On Friday 16 May 2014 it was announced that Apple and Google have reached a decision to drop the ongoing lawsuits between them and will work together to reform patent law. A joint announcement stated that: “Apple and Google have agreed to dismiss all the current lawsuits that exist directly between the two companies. Apple and Google have also agreed to work together in some areas of patent reform. The agreement does not include a cross license”.
The suits at issue are those 20 or so suits across Europe and the US that Google inherited when it purchased Motorola Mobility in 2012 for more than $12 billion. Although on the face of it, this announcement may seem as seismic, in reality, it is probably more symbolic - Motorola, the once great mobile manufacturer, is no longer much competition to Apple.
The relationship between Apple and Google is complex. Obviously, Apple and Google make the two most prominent operating systems in the mobile sector: iOS and Android.
At present, Apple is embroiled in a bitter patent war with Samsung, the biggest maker of phones having the Android platform, and this dispute between Apple and Samsung is far from settled.
Google has been helping Samsung in this war, and will continue to do so, notwithstanding this agreement.
In fact, during a recent trial between Apple and Samsung, Samsung argued that Apple’s real target in the litigation was Android and tried to argue that it did not need to copy Apple’s technology for the software as many of the disputed features were present in the Android software. Indeed, it is rumoured that Samsung and Google had an agreement that Google would pay some of the defence costs and take some liability for patents related to Android. So, although there is a cease fire between the two companies directly, hostilities may not cease completely.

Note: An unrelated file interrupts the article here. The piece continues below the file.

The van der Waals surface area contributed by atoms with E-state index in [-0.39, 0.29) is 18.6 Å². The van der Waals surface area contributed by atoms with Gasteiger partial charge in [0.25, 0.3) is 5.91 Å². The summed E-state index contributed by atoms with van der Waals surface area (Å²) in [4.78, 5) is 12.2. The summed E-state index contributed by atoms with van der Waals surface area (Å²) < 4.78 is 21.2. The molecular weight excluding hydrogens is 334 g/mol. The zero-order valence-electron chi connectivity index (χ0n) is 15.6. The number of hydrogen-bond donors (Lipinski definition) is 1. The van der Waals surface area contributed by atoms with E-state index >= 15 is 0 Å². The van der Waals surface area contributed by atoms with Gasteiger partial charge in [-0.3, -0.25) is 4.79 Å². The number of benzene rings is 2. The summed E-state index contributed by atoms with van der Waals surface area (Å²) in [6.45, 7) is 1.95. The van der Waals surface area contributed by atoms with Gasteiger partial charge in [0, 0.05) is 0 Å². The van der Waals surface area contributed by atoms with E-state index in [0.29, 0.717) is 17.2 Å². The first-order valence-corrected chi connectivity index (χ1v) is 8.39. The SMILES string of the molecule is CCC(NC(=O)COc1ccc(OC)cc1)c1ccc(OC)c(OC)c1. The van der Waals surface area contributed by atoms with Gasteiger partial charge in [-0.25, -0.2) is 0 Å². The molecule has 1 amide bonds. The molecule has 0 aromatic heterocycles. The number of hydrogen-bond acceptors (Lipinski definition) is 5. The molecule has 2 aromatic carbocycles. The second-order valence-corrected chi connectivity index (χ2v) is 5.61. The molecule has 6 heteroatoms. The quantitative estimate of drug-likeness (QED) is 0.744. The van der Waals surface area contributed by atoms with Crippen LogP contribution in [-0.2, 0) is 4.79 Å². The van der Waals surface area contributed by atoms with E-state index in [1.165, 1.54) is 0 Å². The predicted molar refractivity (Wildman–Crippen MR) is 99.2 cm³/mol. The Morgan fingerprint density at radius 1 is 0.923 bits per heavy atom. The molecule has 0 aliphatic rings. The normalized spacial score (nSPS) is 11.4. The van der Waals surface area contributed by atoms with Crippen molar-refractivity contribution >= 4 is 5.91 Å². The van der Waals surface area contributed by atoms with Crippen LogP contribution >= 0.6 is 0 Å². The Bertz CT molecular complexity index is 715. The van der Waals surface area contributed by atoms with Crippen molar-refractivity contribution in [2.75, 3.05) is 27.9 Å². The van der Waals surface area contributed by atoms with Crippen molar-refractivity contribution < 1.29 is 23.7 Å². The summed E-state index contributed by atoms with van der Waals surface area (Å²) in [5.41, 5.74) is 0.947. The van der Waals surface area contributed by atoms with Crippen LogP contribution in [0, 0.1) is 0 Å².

Where companies do agree though is that curbs need to be placed on patent licensing firms. Apple had the dubious honour last year of being the most sued company when it came to US patent lawsuits and Google was 4th. However, even though both companies wish for the same ends, both companies behave very differently in this regard.
Google is funding lobbyists to get the US Congress to put more stringent requirements on firms filing lawsuits, to cause the loser to pay the winner’s legal fees and to expand post grant review procedures at the United States Patent and Trademark Office (USPTO).
On the other hand, Apple is part of a group that have warned Congress not to limit patent rights too much.
With the complex relationship between these two tech giants being so complex, it will be interesting to see what impact, if any, this agreement will truly have.